Sources of Information
If this site were an academic paper or textbook, I would have
sprinkled references to my sources through my Web pages as I wrote them.
Since I am writing mainly for non-medical people here, I have omitted many
specific references to where the information I give comes from.
(And besides, a certain amount of the information I give is based on my
own experience as a practicing pediatrician; we all accumulate this kind
of knowledge in our practices, but we don't necessarily publish it all.)
However, in a number of my pages I do cite papers from medical journals;
your local library can usually help you obtain copies of these and similar
Much of this information I present here comes from standard textbooks of
pediatrics, which try to cover all aspects of general pediatrics. (Needless
to say, these textbooks are often thicker than telephone books...) Three
of these textbooks are:
Behrman, Kliegman, and Arvin, Nelson's Textbook of Pediatrics, 17th
edition, W.B. Saunders Co., 2004
Oski, DeAngelis, Feigin, McMillan, and Warshaw, Principles and
Practice of Pediatrics, 3rd edition, J.B. Lippincott Co., 1999.
Rudolph, Rudolph, Hostetter, Lister, and Siegel, Rudolph's Pediatrics,
21st edition, McGraw Hill, 2002.
Another major source I use is
UpToDate. This is an electronic textbook of medicine which covers
several specialties, including pediatrics. The textbook only exists
online, and is updated continuously by its contributing authors. UpToDate
has an extensive section for patients as well.
Other sources include textbooks that I myself have contributed to. These
Greydanus, Feinberg, Patel, and Homnick, The Pediatric Diagnostic
Examination, 1st edition, McGraw Hill, 2007, a textbook on
techniques for examining children of all ages, modelled on
LeBlond, DeGowin, and Brown, DeGowin's Diagnostic Examination,
8th edition, McGraw Hill, 2004, a well-known textbook on physical
examination of adults.
Greydanus, Patel, Pratt, and Calles, Behavioral Pediatrics, 3rd edition,
Nova Scientific Publishers, 2009. Chapters 23 and 24 of this book, which I wrote, discuss
in detail. The references listed at the end of these chapter are also those
I used when writing the
section of this site.
Greydanus, Patel, Reddy, Feinberg, and Omar, Handbook of Clinical
Pediatrics: An Update for the Ambulatory Pediatrician, World
Scientific Publishing Company, 2010. This book was written for practising
pediatricians, and for other doctors who see lots of children in their
practices. (Full disclosure: as an editor, I receive royalties from the
publisher on sales of this book.)
Much of the information on infections and immunizations is taken from the
The "Red Book" (it always has a red cover) can be described as the
pediatrician's "bible of bugs". It contains, in easy-to-read (at least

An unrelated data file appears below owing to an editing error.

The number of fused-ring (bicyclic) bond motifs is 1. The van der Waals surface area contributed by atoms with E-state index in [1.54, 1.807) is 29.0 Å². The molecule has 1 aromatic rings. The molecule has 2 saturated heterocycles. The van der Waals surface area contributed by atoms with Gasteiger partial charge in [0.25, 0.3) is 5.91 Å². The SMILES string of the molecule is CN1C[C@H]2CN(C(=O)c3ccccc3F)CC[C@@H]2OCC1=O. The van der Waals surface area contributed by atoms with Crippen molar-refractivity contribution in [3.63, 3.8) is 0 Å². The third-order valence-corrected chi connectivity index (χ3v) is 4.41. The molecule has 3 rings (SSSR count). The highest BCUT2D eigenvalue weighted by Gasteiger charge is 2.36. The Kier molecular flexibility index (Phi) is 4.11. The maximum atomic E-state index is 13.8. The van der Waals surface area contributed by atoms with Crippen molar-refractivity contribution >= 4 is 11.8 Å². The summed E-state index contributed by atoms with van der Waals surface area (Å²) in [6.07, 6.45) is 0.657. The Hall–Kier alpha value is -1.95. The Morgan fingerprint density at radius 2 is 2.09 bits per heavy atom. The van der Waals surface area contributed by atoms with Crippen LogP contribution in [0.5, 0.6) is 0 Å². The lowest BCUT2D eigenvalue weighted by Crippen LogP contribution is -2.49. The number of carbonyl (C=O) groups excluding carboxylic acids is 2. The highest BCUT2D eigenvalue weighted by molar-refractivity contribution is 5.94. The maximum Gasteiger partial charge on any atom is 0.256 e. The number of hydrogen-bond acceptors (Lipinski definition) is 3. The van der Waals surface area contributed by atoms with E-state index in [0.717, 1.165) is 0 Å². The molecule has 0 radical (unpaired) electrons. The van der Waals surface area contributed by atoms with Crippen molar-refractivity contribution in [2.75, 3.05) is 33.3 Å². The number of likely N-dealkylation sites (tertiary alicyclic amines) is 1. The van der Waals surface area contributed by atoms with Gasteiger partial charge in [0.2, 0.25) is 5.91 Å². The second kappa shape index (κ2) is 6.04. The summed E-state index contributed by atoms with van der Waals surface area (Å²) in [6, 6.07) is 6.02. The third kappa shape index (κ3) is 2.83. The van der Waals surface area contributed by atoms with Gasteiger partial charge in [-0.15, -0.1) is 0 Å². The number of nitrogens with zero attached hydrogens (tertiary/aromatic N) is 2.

for us!) form, information on virtually every common and many uncommon
infections and their causes, treatment, and prevention.
Another important source of information on infections is the Web site
maintained by the United States Centers
for Disease Control and Prevention. The CDC is the United States'
main resource on diseases and their causes and prevention, and investigates
virtually every new disease appearing in the US and many outbreaks elsewhere
in the world in cooperation with the World Health Organization and local
public health authorities. A good example of this cooperation is the
joint investigation by the CDC, the WHO, and Hong Kong authorities of the
1997-1998 Hong Kong "bird
flu" epidemic. The CDC Web site
is updated frequently, and you should consult it for the latest information
on infectious diseases. (I do!)
(for the computer people out there...)
This Web site is meant to operate with just about any
available Web browser. For this reason, most of it is written in HTML
version 1.0-2.0 compliant HTML using as few "bells-and-whistles" as
possible. The main page and those topic pages that contain calculators
CT scan (not Cat
Scan -- and certainly not
Sniff) simulation runs inside a Java applet. Otherwise there are no
client-side scripts on this site, no frames are used, and even tables
are used rarely. I have tested most of the documents here using the
- Mozilla Firefox (all versions)
Seamonkey (formerly known as Moziila Suite)
(versions 1.1, 2.0, 3.0, 4.0, 4.5, 6.1, 7.0)
- Microsoft Internet Explorer (versions 3-8.
Mozilla is vastly superior to Internet Explorer
- HV (the Web browser for the
HP DOS Palmtops, included in the WWW/LX package from
D&A Software). This requires
that your Palmtop have Internet access, either hardwire through a
modem or network card or wireless through
If you are having problems displaying this site on your browser, please let
me know using the
is SWISH-E (the Simple Web Indexing System for Humans, Enhanced),
Kevin Hughes, formerly with
EIT (which no longer exists). SWISH-E is available from the
at the University of California, Berkeley.
The CGI interface I use to access the SWISH index is
See the Detailed Search
page for complete instructions on searching the Office.
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Back to Dr. Reddy's Pediatric Office on the Web
We welcome your
comments and questions.
PLEASE NOTE: As with all of this Web site, I try to give
general answers to common questions my patients and their parents ask me
in my (real) office. If you have specific questions about your
child you must ask your child's regular doctor. No doctor can give
completely accurate advice about a particular child without knowing and
examining that child. I will be happy to try and answer
about children's health, but unless your child is a regular patient of
mine I cannot give you specific advice.
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Copyright © 1998, 2005, 2007, 2013
Vinay N. Reddy, M.D. All rights reserved.
Written 02/14/98; revised 10/30/07; revised 09/12/13